- This topic has 39 replies, 1 voice, and was last updated April 9, 2007 at 6:16 pm by .
- April 9, 2007 at 6:16 pm #251516Guest
1. What areas of business is your hubby not so good at?
a. finding the work?
He gets some work from referrals, but it isn’t enough. In the past he has paid to advertise in Supercoups, but I kept telling him it was a waste. I think he should get those magnetic signs that go on his truck.
If you have any other suggestions for advertising………..<<<
I disagree about the signs or lettering your truck or work trailer and here’s why: You’re basically telling every thief within 100 miles of you that you have expensive equipment that is super easy to pawn and all they have to do is pop a lock or smash a window.
Also, if he uses his truck for anything but business, (for instance, if he hunts, and leaves his truck parked on the side of a field somewhere while he’s hunting) he may lose ALOT of business from people that disagree with what he’s doing.
I know it sounds petty,but we have operated a construction business in 2 different states and we have found this with several other contractor friends.
What I do recommend is that you have T-Shirts & Sweatshirts made up.
Our kids ran around all summer with our company name and you wouldn’t believe the calls that we got for people wanting decks, new roofing, etc.
It serves 2 purposes, advertising & work clothes.
Another thing that works wonders is if your husband goes down to a couple of the local real estate offices and introduces himself to the Designated Broker and several of the agents within the office.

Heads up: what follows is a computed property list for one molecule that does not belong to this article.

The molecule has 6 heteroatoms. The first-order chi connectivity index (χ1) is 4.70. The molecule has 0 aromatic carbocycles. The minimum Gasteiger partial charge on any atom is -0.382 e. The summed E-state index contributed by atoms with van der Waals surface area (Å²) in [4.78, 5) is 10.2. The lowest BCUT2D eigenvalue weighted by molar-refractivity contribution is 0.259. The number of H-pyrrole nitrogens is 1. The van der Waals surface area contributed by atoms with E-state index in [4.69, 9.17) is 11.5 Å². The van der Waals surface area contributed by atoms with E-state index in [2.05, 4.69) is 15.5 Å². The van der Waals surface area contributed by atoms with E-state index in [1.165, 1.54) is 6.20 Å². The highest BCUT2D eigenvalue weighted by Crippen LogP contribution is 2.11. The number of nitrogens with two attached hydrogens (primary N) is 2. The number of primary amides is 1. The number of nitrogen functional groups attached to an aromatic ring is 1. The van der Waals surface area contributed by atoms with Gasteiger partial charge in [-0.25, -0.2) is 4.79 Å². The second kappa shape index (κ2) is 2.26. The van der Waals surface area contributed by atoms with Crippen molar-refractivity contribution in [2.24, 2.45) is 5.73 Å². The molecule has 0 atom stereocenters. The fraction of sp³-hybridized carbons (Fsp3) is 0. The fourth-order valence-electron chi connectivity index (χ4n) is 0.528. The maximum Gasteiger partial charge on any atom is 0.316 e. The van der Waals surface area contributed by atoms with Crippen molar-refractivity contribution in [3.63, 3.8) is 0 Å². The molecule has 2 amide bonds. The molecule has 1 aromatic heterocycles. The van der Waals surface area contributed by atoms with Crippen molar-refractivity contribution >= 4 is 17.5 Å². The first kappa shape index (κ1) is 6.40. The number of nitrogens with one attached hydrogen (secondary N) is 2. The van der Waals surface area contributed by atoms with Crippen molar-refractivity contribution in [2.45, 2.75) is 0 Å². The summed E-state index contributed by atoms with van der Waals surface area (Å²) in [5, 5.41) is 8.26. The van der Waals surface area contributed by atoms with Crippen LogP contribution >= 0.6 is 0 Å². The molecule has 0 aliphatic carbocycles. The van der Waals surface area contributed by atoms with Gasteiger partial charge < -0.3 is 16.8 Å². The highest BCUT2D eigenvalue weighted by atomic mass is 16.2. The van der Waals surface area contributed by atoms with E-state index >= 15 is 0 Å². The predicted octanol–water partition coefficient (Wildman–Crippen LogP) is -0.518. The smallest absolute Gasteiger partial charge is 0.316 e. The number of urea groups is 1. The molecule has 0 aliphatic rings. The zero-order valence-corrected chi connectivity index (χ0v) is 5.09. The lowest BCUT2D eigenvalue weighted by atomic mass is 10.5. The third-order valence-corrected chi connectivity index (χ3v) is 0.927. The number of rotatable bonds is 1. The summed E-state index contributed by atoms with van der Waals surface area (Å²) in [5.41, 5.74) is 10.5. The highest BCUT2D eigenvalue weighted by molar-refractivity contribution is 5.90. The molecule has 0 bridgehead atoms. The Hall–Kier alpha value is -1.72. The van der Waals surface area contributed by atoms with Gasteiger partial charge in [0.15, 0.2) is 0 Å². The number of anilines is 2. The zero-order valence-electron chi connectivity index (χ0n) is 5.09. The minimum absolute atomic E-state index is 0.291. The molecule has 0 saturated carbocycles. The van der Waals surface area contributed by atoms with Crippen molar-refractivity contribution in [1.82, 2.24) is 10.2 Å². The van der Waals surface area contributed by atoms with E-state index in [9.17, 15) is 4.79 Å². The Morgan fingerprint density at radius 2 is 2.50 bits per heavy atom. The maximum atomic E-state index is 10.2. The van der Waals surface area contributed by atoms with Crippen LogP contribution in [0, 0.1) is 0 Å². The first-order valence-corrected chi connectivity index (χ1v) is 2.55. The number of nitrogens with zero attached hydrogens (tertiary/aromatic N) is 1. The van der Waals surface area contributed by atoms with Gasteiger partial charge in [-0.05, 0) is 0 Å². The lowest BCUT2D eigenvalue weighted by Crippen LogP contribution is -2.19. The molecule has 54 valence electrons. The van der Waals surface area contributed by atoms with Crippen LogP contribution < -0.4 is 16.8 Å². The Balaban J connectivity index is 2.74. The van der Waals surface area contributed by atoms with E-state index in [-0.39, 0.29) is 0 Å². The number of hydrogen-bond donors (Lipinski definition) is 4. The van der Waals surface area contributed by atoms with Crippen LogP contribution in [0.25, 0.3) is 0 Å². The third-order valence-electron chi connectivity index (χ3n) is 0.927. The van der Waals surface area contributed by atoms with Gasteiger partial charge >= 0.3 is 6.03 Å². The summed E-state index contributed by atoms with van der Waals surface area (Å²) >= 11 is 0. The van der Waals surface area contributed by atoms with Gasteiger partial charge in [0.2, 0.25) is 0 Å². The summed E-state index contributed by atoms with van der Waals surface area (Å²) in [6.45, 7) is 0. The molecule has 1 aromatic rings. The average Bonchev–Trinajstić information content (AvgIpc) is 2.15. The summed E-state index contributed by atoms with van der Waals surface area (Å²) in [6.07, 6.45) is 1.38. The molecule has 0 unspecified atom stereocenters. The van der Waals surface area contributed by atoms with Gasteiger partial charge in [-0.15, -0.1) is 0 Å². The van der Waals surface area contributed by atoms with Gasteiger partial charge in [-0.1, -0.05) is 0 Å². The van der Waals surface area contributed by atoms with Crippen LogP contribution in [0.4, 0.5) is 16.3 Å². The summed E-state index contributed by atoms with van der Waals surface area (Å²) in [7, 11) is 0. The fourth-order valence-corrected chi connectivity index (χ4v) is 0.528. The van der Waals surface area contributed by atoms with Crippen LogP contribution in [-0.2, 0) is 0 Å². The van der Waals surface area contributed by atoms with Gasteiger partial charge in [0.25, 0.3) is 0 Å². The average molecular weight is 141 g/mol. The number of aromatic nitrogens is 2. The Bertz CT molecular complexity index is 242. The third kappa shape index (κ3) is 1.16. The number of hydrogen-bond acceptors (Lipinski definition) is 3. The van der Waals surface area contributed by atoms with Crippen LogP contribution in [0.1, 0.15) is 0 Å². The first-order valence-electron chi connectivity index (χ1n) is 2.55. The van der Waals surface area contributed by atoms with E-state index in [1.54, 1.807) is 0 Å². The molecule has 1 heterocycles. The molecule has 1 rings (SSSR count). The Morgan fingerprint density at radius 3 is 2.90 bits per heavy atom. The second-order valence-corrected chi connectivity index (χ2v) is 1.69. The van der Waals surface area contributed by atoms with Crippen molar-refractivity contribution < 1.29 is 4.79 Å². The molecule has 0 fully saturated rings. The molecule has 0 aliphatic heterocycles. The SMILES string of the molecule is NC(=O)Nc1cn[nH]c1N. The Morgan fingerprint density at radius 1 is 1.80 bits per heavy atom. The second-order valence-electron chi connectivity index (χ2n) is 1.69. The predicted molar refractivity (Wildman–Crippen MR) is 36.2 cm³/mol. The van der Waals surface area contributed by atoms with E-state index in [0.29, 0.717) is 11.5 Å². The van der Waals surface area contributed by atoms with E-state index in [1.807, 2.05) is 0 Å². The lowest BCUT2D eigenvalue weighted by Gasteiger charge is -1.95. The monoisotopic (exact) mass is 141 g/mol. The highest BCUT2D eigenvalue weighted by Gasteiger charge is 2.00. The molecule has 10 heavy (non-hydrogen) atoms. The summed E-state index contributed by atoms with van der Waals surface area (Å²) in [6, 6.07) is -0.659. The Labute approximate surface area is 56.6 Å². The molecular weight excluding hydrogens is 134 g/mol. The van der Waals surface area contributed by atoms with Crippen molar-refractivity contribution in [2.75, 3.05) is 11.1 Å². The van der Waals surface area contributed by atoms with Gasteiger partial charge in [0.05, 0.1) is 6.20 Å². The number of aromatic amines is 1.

Real estate brokers know TONS of people that need to have work done, fix-ups, rental repairs, etc.
Generally, if your hubby can get in good with just 1 office he will have referrals until he’s too old to pound nails.
He might have to be willing to do some crap jobs at first, but trust me, he’ll get alot of work from it.
we started with repairing decks, stairway entrances, drywall holes, and ended up building spec houses for the brokers.
accounting/book-keeping? This is the worst! He doesn’t track stuff into Quickbooks.
Does this take long? I know I should do this every night, especially as we sit there at night watching a show or two before going to sleep. I just have to learn the program.
The other problem is his computer keeps crashing every other week. So, it is frustrating to keep having to reload everything every time it crashes.
No, it takes about 20-40 minutes per day.
I’m sure it could be done in about half that amount of time, but honestly I only do mine a few days a week now. It really really really pays to learn the program. i probably still only use about 1/4 of what’s available in it.
Another thing is, with us, we don’t carry an inventory. The prices change so drastically from 1 month to the next that it’s not worth it.
c. He finds the work, but then doesn’t work enough hours?
He works alot of hours, I’m just not convinced that he works fast enough. He always thinks a job will be done quicker than he can do it.
I try to encourage him to add more time to an estimate, but something always comes up.
This is where the Hour/Time keeping will come into play.
If you can get him to jot down his hours on a notepad and then you enter them into QB, he’ll change his attitude about his estimates. About the time he see’s he only made $2.12 an hour on one particular job, (& I track expenses like gas, vehicle maintenance, etc).
d. the contract aspect of the work?
He has a good contract now that we have gotten screwed last year(woman hasn’t paid us yet!).
And he is right in line with other contractors as we have seen other estimates for the jobs he has bid on and it is right smack dab in the middle!
Ok, this right here tells me that you aren’t getting your pay schedule correct.
From my experience over the past 10 years, this is what you can expect:
when you write an estimate you have 2 amounts: Materials & Labor. Before you step foot on a jobsite you should have received all the costs of materials up front.